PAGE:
A call to action: standardizing white-tailed deer harvest data in the Midwestern United States and implications for quantitative analysis and disease management

Item Metadata

Dublin Core

Title

A call to action: standardizing white-tailed deer harvest data in the Midwestern United States and implications for quantitative analysis and disease management

Description

Recreational hunting has been the dominant game management and conservation mechanism in the United States for the past century. However, there are numerous modern-day issues that reduce the viability and efficacy of hunting-based management, such as fewer hunters, overabundant wildlife populations, limited access, and emerging infectious diseases in wildlife. Quantifying the drivers of recreational harvest by hunters could inform potential management actions to address these issues, but this is seldom comprehensively accomplished because data collection practices limit some analytical applications (e.g., differing spatial scales of harvest regulations and harvest data). Additionally, managing large-scale issues, such as infectious diseases, requires collaborations across management agencies, which is challenging or impossible if data are not standardized. Here we discuss modern issues with the prevailing wildlife management framework in the United States from an analytical point of view with a case study of white-tailed deer (Odocoileus virginianus) in the Midwest. We have four aims: (1) describe the interrelated processes that comprise hunting and suggest improvements to current data collections systems, (2) summarize data collection systems employed by state wildlife management agencies in the Midwestern United States and discuss potential for largescale data standardization, (3) assess how aims 1 and 2 influence managing infectious diseases in hunted wildlife, and (4) suggest actionable steps to help guide data collection standards and management practices. To achieve these goals, Wisconsin Department of Natural Resources disseminated a questionnaire to state wildlife agencies (Illinois, Indiana, Iowa, Kentucky, Frontiers in Ecology and Evolution 01 frontiersin.org Brandell et al. 10.3389/fevo.2022.943411 Michigan, Minnesota, Missouri, Ohio, Wisconsin), and we report and compare their harvest management structures, data collection practices, and responses to chronic wasting disease. We hope our “call to action” encourages reevaluation, coordination, and improvement of harvest and management data collection practices with the goal of improving the analytical potential of these data. A deeper understanding of the strengths and deficiencies of our current management systems in relation to harvest and management data collection methods could benefit the future development of comprehensive and collaborative management and research initiatives (e.g., adaptive management) for wildlife and their diseases.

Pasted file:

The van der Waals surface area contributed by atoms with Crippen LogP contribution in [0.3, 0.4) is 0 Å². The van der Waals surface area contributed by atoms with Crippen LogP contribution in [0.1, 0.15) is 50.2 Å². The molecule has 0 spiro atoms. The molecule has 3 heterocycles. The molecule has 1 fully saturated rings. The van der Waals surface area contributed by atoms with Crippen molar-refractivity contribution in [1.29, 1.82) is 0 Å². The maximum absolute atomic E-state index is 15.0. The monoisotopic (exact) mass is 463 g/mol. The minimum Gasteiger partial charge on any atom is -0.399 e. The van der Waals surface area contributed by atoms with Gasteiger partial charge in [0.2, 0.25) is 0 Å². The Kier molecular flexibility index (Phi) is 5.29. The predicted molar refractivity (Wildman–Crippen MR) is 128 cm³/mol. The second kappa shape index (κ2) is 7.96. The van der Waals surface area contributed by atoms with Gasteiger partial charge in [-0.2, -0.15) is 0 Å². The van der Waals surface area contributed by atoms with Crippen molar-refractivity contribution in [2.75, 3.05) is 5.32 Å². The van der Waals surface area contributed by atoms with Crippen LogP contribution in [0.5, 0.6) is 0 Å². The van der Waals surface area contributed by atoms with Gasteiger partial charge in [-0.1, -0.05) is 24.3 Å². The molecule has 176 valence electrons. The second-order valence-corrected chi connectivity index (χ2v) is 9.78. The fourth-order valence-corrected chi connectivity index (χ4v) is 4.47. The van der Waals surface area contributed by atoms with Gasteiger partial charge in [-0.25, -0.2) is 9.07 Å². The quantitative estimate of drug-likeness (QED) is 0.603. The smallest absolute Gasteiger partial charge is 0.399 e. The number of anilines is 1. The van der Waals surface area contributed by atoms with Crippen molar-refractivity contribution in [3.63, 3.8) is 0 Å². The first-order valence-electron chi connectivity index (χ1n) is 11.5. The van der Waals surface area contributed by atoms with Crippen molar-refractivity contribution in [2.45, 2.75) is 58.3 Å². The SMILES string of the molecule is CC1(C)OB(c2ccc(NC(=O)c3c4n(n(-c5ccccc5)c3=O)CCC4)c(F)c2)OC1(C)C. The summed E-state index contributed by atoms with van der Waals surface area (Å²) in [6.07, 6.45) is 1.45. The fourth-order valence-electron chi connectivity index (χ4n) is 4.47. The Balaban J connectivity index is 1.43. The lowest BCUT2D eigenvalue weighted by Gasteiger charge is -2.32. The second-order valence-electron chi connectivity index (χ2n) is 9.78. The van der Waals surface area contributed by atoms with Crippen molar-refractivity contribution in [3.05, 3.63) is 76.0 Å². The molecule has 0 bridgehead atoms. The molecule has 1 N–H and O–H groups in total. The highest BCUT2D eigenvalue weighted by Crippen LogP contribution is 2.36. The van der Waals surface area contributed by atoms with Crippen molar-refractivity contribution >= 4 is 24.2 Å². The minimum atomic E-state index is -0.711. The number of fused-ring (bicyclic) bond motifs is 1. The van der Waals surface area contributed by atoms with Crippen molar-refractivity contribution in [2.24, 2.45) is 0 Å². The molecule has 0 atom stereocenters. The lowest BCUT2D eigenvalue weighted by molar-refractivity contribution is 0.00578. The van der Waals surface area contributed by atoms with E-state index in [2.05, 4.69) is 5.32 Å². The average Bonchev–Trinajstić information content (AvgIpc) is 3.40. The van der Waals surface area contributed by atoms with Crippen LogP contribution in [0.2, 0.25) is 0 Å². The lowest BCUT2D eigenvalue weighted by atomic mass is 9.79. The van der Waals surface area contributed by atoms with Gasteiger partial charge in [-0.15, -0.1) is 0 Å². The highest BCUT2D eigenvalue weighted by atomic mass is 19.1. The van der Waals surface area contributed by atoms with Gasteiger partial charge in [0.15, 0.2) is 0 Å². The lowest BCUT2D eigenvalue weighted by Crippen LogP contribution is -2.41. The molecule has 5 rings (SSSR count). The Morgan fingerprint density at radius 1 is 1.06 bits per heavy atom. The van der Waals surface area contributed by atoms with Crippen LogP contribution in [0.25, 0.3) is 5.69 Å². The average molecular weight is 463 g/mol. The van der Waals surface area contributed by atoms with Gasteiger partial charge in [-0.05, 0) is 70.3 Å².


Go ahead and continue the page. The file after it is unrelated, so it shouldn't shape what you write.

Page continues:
Bibliographic Citation

Brandell, E. E., D. J. Storm, T. R. Van Deelen, D. P. Walsh, and W. C. Turner. 2022. A call to action: standardizing white-tailed deer harvest data in the Midwestern United States and implications for quantitative analysis and disease management. Frontiers in Ecology and Evolution; https://doi.org/10.3389/fevo.2022.943411

Creator

Brandell, Ellen E.
Storm, Daniel J.
Van Deelen, Timothy R.
Walsh, Daniel P.
Turner, Wendy C.

Subject

Adaptive management
Chronic wasting disease (CWD)
Conservation
Hunting

Extent

19 pages

Rights

http://rightsstatements.org/vocab/InC-NC/1.0/

Type

Article

Format

application/pdf

Language

English

Date Accepted

09/27/2022

Date Issued

10/20/2022

Date Submitted

05/13/2022

Collection

Citation

Brandell, Ellen E. et al., “A call to action: standardizing white-tailed deer harvest data in the Midwestern United States and implications for quantitative analysis and disease management,” CPW Digital Collections, accessed February 27, 2024, https://cpw.cvlcollections.org/items/show/380.